HomeInsightsEuropean Commission opens call for evidence on Standard Essential Patents (SEPs)


The Commission says that some users have found that the SEP licensing system is not transparent, predictable or efficient. The Commission wants to create a fair and balanced licensing framework and is therefore calling for evidence on the SEP system with a view to making changes that may combine legislative and non-legislative action.

Despite the strategic importance of patents, EU patent law is limited and fragmented, the Commission says. EU patent law therefore needs to be recalibrated to boost the resilience of the system and support the EU’s twin transition (digital and green). According to the Commission, the imminent launch of the unitary patent system also makes this the perfect time to enhance EU patent law and facilitate access to critical technologies.

The Commission says that the number of SEPs is increasing, as is participation in standards development. There is also a growing number of new industrial, business and consumer applications using standards, including SEPs, such as for wireless batteries, cloud computing and information security. This has led to a greater need for a smooth and balanced SEP licensing system. The Commission says that it will therefore develop a coherent and balanced package comprising three patent-related proposals. These proposals, announced in the 2020 IP Action Plan, will cover supplementary protection certificates, compulsory licensing, and SEPs. They share the common objectives of: (i) increasing legal certainty and transparency; and (ii) reducing fragmentation and transaction costs.

The Commission says that the main problem affecting SEP holders and implementers is inefficient licensing, including “hold- up”, “hold-out” and “forum shopping”. These problems stem mainly from:

  1. a lack of transparency: some standard development organisations allow “blanket” declarations, which do not specify the patents that could be essential for a given standard; others, such as ETSI, require patent data from anyone submitting a SEP, but once a declaration is made by the SEP contributor, it is seldom updated; as a result, it may not be clear who owns which SEP, whether declared patents are still essential, and which SEP is essential for which part of the standard;
  2. a lack of predictability: at the time the standard is adopted, SEP holders may not be aware of all the standard’s potential applications; therefore, SEP holders usually wait for the market to develop before asking implementers to take a licence, which means that when products are developed and launched on the market, implementers may not have sufficient information as to which, and whose, patents they need to license and what the royalty fees should be;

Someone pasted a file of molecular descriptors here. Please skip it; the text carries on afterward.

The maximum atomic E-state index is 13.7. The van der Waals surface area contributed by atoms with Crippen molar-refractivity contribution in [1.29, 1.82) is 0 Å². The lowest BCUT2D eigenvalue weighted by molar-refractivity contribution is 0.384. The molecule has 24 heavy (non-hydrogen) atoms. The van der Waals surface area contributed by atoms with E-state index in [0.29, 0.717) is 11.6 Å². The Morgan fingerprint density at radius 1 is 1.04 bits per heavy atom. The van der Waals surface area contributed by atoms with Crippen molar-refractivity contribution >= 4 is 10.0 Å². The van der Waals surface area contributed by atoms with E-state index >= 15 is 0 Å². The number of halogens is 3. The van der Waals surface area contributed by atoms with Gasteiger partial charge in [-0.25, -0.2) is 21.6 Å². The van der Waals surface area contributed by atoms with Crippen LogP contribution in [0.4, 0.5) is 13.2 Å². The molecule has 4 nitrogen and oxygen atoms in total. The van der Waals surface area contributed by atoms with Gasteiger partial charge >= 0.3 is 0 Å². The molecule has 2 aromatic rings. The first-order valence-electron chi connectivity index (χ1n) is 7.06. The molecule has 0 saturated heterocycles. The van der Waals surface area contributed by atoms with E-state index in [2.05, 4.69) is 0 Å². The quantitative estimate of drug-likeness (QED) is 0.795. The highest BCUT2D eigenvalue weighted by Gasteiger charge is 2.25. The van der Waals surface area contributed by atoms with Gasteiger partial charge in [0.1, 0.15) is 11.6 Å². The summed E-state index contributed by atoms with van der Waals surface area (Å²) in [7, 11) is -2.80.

3. a lack of public information on FRAND licensing terms: SEP holders and implementers tend to keep confidential the results of their negotiations and agreed licensing terms and conditions, including FRAND royalties; therefore, implementers, including start-ups and SMEs, may not be able to factor licensing costs into their business models, and licensors find it difficult to forecast and collect revenue; courts may adopt different interpretations of the concept of FRAND and the process for negotiating FRAND terms and conditions;
  4. territoriality: patents are territorial, while standards and the FRAND commitment are global; since infringement claims are typically met with counterclaims that argue the patent is not valid, SEP holders often enforce their patents separately in each territory, which is a burdensome and costly exercise, especially for start-ups and SMEs.

The Commission says that all this means that action is needed at EU level. It has developed three policy options:

  1. enhancing transparency on SEPs: e.g., by: (i) requiring the disclosure and update of certain information to improve publicly available information; and (ii) introducing a system for independent third-party assessments of essentiality under the management and control of an independent body;
  2. providing clarity on various aspects of FRAND: e.g., by developing guiding principles and/or processes for: (i) clarifying the concept of FRAND; (ii) negotiating FRAND terms and conditions; and (iii) determining appropriate level(s) of licensing in a value chain; and
  3. improving the effectiveness and efficiency of enforcement: e.g., by incentivising mediation, conciliation and/or arbitration.

The Commission wants to hear from all stakeholders, including SEP holders, implementers, patent attorneys, lawyers, academics, patent-pool administrators, industry associations, standard development organisations and anyone who has experience of SEPs. The call for evidence closes at midnight on 9 May 2022. To access the call for evidence, click here.